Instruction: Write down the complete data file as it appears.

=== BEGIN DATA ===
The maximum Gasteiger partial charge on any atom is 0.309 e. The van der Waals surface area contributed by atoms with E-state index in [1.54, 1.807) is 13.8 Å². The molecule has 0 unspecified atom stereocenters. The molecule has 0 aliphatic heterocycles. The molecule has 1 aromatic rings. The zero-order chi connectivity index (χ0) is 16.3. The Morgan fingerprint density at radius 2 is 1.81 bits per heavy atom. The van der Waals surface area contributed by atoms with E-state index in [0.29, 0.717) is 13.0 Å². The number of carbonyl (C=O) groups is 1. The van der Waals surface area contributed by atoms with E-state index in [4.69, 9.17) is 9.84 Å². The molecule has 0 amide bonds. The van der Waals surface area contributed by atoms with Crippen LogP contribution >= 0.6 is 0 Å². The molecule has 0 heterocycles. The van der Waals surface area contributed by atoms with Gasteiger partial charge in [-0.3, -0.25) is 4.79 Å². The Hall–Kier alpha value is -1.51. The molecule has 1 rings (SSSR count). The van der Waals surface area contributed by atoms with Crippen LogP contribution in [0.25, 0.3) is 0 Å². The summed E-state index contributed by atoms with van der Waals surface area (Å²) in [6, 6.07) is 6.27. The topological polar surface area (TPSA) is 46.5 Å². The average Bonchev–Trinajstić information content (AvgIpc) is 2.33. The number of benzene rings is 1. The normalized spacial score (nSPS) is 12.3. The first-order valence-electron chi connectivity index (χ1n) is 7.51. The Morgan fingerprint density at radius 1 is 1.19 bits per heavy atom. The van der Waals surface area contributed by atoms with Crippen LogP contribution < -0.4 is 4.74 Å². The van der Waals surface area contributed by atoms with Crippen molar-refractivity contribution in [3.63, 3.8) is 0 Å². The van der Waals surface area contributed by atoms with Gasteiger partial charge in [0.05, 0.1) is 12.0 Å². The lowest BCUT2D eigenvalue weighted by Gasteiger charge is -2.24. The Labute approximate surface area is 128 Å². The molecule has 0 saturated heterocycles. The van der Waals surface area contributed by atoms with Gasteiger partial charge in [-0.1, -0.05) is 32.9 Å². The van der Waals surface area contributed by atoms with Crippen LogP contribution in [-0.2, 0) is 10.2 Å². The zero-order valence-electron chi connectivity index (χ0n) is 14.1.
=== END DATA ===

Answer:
The maximum Gasteiger partial charge on any atom is 0.309 e. The van der Waals surface area contributed by atoms with E-state index in [1.54, 1.807) is 13.8 Å². The molecule has 0 unspecified atom stereocenters. The molecule has 0 aliphatic heterocycles. The molecule has 1 aromatic rings. The zero-order chi connectivity index (χ0) is 16.3. The Morgan fingerprint density at radius 2 is 1.81 bits per heavy atom. The van der Waals surface area contributed by atoms with E-state index in [0.29, 0.717) is 13.0 Å². The number of carbonyl (C=O) groups is 1. The van der Waals surface area contributed by atoms with E-state index in [4.69, 9.17) is 9.84 Å². The molecule has 0 amide bonds. The van der Waals surface area contributed by atoms with Crippen LogP contribution >= 0.6 is 0 Å². The molecule has 0 heterocycles. The van der Waals surface area contributed by atoms with Gasteiger partial charge in [-0.3, -0.25) is 4.79 Å². The Hall–Kier alpha value is -1.51. The molecule has 1 rings (SSSR count). The van der Waals surface area contributed by atoms with Crippen LogP contribution in [0.25, 0.3) is 0 Å². The summed E-state index contributed by atoms with van der Waals surface area (Å²) in [6, 6.07) is 6.27. The topological polar surface area (TPSA) is 46.5 Å². The average Bonchev–Trinajstić information content (AvgIpc) is 2.33. The number of benzene rings is 1. The normalized spacial score (nSPS) is 12.3. The first-order valence-electron chi connectivity index (χ1n) is 7.51. The Morgan fingerprint density at radius 1 is 1.19 bits per heavy atom. The van der Waals surface area contributed by atoms with Crippen LogP contribution < -0.4 is 4.74 Å². The van der Waals surface area contributed by atoms with Crippen molar-refractivity contribution in [3.63, 3.8) is 0 Å². The van der Waals surface area contributed by atoms with Gasteiger partial charge in [0.05, 0.1) is 12.0 Å². The lowest BCUT2D eigenvalue weighted by Gasteiger charge is -2.24. The Labute approximate surface area is 128 Å². The molecule has 0 saturated heterocycles. The van der Waals surface area contributed by atoms with Gasteiger partial charge in [-0.1, -0.05) is 32.9 Å². The van der Waals surface area contributed by atoms with Crippen LogP contribution in [-0.2, 0) is 10.2 Å². The zero-order valence-electron chi connectivity index (χ0n) is 14.1.